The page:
Central banks in Canada and the United States are likely to raise regulated rates from their emergency low levels of just above zero in the not too distant future, but that will not snuff out the bull market, strategists say.
The inevitable rise in interest rates will slow the stock market gains, "but are unlikely to deliver a knockout blow to equity markets," said Avery Shenfeld, chief economist with CIBC World Markets Inc. in a report to clients.
The Canadian bull market "History shows that the half-year in the lead-up to the first Bank of Canada rate hike tends to coincide with a very strong run for stocks and stocks still outperform bonds in the early months after the first tightening move," he said. Leading up to the rate hiking cycle the S&P/TSX composite index historically gained an average 21.7 per cent (dividends plus capital gains), although in the six months following the trough in interest rates the annual gain was 8.3 per cent, which is close to its long-run average.
Among the positive factors is that the balance sheets of Canadian corporations are strong. The debt-to-equity ratio for the non-financial sectors is 50 per cent - $1 of debt for every $2 of equity- compared with 100 per cent fifteen years ago.
The U.S. bull market Likewise, in the U.S., stock markets appear to be set to embark on the third leg of the bull market run, said Carmine Grigoli, chief investment strategist with Mizuho Securities USA Inc. The bullish factors include an improving economy, soaring profits, accelerating stock buybacks and a pickup in merger and acquisition activity, he said.
Corporate America is awash in cash. "The cash holdings of non-financial S&P 500 companies rose by 29 per cent, or $242-billion (U.S.) to $1.1-trillion [at the end of 2009]" Mr. Grigoli said. "The cash hoard is equal to 11.4 per cent of total assets, the highest level in over 50 years."
Of the 421 non-financial S&P 500 companies, 40 had cash holdings exceeding one-quarter of their assets and 80 had cash plus short-term investments that exceeded 25 per cent of their assets, according to Mizuho Securities.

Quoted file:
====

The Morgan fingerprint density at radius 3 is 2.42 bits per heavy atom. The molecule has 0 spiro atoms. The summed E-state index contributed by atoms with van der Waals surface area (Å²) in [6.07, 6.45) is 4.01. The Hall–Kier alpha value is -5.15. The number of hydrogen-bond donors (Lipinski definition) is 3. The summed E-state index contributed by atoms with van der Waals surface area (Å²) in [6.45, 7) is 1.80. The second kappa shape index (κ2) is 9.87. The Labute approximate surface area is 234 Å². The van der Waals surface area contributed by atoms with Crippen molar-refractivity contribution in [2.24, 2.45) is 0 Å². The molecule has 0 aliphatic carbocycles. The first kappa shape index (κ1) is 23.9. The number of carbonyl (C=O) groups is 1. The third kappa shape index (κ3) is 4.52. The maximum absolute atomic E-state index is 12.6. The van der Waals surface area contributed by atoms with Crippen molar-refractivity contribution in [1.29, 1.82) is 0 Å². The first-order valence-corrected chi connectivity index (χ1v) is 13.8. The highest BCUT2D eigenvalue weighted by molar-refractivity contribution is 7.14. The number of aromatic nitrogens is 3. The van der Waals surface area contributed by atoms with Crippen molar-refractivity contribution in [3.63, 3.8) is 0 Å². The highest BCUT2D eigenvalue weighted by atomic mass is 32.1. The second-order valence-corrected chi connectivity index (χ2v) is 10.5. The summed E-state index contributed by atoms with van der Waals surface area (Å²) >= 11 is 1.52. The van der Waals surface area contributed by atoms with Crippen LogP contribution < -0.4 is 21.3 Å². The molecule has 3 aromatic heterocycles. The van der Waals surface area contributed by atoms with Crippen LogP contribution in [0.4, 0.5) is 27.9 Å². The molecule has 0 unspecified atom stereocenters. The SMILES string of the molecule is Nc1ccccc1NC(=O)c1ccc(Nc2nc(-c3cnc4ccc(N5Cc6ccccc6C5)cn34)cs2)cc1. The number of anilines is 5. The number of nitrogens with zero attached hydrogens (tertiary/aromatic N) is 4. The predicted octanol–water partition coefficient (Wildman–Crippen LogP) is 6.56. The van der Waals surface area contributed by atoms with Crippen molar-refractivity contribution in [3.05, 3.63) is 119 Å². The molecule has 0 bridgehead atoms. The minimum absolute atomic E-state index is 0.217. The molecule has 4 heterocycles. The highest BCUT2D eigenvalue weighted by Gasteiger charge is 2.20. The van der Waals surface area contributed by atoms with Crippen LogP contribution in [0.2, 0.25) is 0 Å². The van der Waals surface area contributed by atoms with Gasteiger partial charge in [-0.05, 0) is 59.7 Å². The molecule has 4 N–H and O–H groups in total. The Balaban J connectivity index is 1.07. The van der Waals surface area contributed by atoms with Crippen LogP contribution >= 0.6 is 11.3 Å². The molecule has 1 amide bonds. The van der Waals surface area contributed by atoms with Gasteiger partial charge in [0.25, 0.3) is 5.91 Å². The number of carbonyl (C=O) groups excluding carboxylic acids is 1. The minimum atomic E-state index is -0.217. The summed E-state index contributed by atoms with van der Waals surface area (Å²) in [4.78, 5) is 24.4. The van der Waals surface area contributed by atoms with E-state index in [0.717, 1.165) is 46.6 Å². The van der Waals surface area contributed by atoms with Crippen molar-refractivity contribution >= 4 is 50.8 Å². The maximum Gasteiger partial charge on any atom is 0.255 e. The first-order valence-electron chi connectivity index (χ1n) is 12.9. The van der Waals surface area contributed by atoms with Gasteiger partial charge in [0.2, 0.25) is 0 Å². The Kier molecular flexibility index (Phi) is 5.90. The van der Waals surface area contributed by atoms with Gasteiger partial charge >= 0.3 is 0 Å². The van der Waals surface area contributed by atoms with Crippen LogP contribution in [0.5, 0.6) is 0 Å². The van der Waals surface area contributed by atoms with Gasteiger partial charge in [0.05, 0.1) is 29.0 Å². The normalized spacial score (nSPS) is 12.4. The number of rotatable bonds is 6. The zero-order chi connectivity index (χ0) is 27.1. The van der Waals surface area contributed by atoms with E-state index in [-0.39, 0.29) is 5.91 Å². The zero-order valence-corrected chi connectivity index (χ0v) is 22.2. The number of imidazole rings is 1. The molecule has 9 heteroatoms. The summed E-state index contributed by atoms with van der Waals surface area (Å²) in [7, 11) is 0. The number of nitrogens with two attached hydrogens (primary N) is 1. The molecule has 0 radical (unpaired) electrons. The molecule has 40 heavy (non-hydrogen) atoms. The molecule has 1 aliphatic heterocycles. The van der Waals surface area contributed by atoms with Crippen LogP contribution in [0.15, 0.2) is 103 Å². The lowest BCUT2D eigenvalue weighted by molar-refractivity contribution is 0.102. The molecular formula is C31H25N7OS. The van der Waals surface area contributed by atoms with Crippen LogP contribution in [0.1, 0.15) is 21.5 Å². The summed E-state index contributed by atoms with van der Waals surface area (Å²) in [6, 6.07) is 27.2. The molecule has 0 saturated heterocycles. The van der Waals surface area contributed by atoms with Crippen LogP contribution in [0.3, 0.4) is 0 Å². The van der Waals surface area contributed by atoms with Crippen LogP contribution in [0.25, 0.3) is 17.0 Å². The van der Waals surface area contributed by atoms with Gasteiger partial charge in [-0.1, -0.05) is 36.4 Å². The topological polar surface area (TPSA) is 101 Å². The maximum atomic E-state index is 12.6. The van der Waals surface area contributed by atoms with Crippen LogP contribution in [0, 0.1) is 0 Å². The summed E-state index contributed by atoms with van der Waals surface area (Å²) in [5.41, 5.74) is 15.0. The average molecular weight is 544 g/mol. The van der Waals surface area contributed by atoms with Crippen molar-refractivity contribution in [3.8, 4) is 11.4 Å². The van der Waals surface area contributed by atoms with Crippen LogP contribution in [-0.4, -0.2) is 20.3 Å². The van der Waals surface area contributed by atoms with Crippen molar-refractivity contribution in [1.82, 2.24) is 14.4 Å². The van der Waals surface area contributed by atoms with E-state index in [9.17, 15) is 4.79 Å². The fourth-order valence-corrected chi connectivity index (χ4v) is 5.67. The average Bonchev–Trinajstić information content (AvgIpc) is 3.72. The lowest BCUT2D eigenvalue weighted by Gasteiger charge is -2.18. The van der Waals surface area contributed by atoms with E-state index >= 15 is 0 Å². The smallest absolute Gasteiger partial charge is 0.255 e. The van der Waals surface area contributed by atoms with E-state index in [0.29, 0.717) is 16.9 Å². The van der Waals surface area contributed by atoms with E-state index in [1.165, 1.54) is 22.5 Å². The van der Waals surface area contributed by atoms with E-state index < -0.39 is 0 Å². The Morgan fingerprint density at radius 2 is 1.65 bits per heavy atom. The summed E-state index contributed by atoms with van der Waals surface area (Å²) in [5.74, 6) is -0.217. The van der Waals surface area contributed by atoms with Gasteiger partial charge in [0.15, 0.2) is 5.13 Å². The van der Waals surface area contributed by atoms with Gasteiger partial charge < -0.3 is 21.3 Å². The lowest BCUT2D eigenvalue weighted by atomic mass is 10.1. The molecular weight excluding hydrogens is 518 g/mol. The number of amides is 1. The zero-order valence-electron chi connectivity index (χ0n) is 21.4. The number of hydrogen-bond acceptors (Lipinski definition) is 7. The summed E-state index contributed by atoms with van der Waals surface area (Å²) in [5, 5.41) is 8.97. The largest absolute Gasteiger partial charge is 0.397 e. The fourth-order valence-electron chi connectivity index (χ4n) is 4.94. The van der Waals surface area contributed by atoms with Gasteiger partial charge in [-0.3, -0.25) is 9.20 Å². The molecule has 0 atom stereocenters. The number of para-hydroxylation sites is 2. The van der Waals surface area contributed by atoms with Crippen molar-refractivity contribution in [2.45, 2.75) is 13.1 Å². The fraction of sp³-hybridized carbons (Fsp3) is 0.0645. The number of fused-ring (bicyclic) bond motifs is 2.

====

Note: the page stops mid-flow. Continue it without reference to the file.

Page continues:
Investors need to keep their eye in earnings and growth prospects, the strategists say.
"Fear is subsiding, confidence is growing and investors' risk appetite is increasing at an accelerating pace," said Mr. Grigoli. "In our opinion, the [U.S.]bull market is transitioning from a liquidity-driven [assets moving from money market funds to equities] asset re-pricing advance toward one driven by earnings gains and corporate stock purchases."
And the profit outlook is good. "Even in an anemic economic recovery, operating earnings for the S&P 500 could rise 18 per cent over the next four quarters," he said.
Where to go? In Canada, best sectors leading up to the trough in interest rates are banks, base metals and the transportation groups, whereas in the six months following the nadir in interest rates transportation, telecom, consumer durables and chemicals are the best performers, according to CIBC World Markets. While higher-dividend groups tend to be hurt by rising interest rates, the telecom sector is an exception, CIBC said.
The U.S. sectors most likely to see aggressive merger and acquisition activity are the information technology and biotech sectors, according to Mizuho Securities. Financials are a sector expected to see strong earnings growth over the next five years, it said.